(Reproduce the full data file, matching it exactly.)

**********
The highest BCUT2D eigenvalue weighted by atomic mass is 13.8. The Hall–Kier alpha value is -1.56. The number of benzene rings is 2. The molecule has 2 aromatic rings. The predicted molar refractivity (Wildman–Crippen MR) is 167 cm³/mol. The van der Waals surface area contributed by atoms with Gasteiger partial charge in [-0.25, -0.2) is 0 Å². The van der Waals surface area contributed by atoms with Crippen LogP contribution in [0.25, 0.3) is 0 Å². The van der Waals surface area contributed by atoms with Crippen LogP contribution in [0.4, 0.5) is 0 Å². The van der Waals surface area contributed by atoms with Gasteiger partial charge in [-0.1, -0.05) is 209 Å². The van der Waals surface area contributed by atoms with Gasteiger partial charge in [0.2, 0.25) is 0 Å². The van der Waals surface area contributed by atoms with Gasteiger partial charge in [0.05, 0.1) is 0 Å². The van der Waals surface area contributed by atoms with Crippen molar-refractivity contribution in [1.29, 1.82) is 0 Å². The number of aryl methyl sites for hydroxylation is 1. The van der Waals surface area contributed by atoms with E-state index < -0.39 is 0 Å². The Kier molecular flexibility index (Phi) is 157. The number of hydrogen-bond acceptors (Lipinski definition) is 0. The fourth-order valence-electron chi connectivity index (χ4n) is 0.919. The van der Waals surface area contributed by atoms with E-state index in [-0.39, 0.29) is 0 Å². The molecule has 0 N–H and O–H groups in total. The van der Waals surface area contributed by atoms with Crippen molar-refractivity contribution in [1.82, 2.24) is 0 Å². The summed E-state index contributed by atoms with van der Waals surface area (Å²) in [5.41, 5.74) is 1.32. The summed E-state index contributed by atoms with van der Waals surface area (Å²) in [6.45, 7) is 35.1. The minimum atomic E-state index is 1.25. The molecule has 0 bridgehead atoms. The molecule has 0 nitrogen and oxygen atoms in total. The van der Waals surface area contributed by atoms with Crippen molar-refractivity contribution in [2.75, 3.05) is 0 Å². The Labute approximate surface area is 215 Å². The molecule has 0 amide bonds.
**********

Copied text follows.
The highest BCUT2D eigenvalue weighted by atomic mass is 13.8. The Hall–Kier alpha value is -1.56. The number of benzene rings is 2. The molecule has 2 aromatic rings. The predicted molar refractivity (Wildman–Crippen MR) is 167 cm³/mol. The van der Waals surface area contributed by atoms with Gasteiger partial charge in [-0.25, -0.2) is 0 Å². The van der Waals surface area contributed by atoms with Crippen LogP contribution in [0.25, 0.3) is 0 Å². The van der Waals surface area contributed by atoms with Crippen LogP contribution in [0.4, 0.5) is 0 Å². The van der Waals surface area contributed by atoms with Gasteiger partial charge in [-0.1, -0.05) is 209 Å². The van der Waals surface area contributed by atoms with Gasteiger partial charge in [0.2, 0.25) is 0 Å². The van der Waals surface area contributed by atoms with Gasteiger partial charge in [0.05, 0.1) is 0 Å². The van der Waals surface area contributed by atoms with Crippen molar-refractivity contribution in [1.29, 1.82) is 0 Å². The number of aryl methyl sites for hydroxylation is 1. The van der Waals surface area contributed by atoms with E-state index < -0.39 is 0 Å². The Kier molecular flexibility index (Phi) is 157. The number of hydrogen-bond acceptors (Lipinski definition) is 0. The fourth-order valence-electron chi connectivity index (χ4n) is 0.919. The van der Waals surface area contributed by atoms with E-state index in [-0.39, 0.29) is 0 Å². The molecule has 0 N–H and O–H groups in total. The van der Waals surface area contributed by atoms with Crippen molar-refractivity contribution in [1.82, 2.24) is 0 Å². The summed E-state index contributed by atoms with van der Waals surface area (Å²) in [5.41, 5.74) is 1.32. The summed E-state index contributed by atoms with van der Waals surface area (Å²) in [6.45, 7) is 35.1. The minimum atomic E-state index is 1.25. The molecule has 0 bridgehead atoms. The molecule has 0 nitrogen and oxygen atoms in total. The van der Waals surface area contributed by atoms with Crippen molar-refractivity contribution in [2.75, 3.05) is 0 Å². The Labute approximate surface area is 215 Å². The molecule has 0 amide bonds.